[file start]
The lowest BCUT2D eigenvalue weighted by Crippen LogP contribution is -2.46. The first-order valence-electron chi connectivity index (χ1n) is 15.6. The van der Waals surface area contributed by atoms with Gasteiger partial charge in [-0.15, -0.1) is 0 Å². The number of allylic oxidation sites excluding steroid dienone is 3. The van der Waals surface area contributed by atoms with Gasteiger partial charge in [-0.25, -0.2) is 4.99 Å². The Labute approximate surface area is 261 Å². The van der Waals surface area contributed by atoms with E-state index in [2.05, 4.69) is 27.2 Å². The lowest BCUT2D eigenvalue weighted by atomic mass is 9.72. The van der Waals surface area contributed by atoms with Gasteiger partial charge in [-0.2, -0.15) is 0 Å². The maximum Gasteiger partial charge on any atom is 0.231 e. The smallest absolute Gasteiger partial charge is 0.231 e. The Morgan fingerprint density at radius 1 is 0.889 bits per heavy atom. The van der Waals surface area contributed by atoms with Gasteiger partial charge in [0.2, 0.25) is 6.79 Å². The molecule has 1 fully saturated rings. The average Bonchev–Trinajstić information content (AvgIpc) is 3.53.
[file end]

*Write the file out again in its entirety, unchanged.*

The lowest BCUT2D eigenvalue weighted by Crippen LogP contribution is -2.46. The first-order valence-electron chi connectivity index (χ1n) is 15.6. The van der Waals surface area contributed by atoms with Gasteiger partial charge in [-0.15, -0.1) is 0 Å². The number of allylic oxidation sites excluding steroid dienone is 3. The van der Waals surface area contributed by atoms with Gasteiger partial charge in [-0.25, -0.2) is 4.99 Å². The Labute approximate surface area is 261 Å². The van der Waals surface area contributed by atoms with E-state index in [2.05, 4.69) is 27.2 Å². The lowest BCUT2D eigenvalue weighted by atomic mass is 9.72. The van der Waals surface area contributed by atoms with Gasteiger partial charge in [-0.2, -0.15) is 0 Å². The maximum Gasteiger partial charge on any atom is 0.231 e. The smallest absolute Gasteiger partial charge is 0.231 e. The Morgan fingerprint density at radius 1 is 0.889 bits per heavy atom. The van der Waals surface area contributed by atoms with Gasteiger partial charge in [0.2, 0.25) is 6.79 Å². The molecule has 1 fully saturated rings. The average Bonchev–Trinajstić information content (AvgIpc) is 3.53.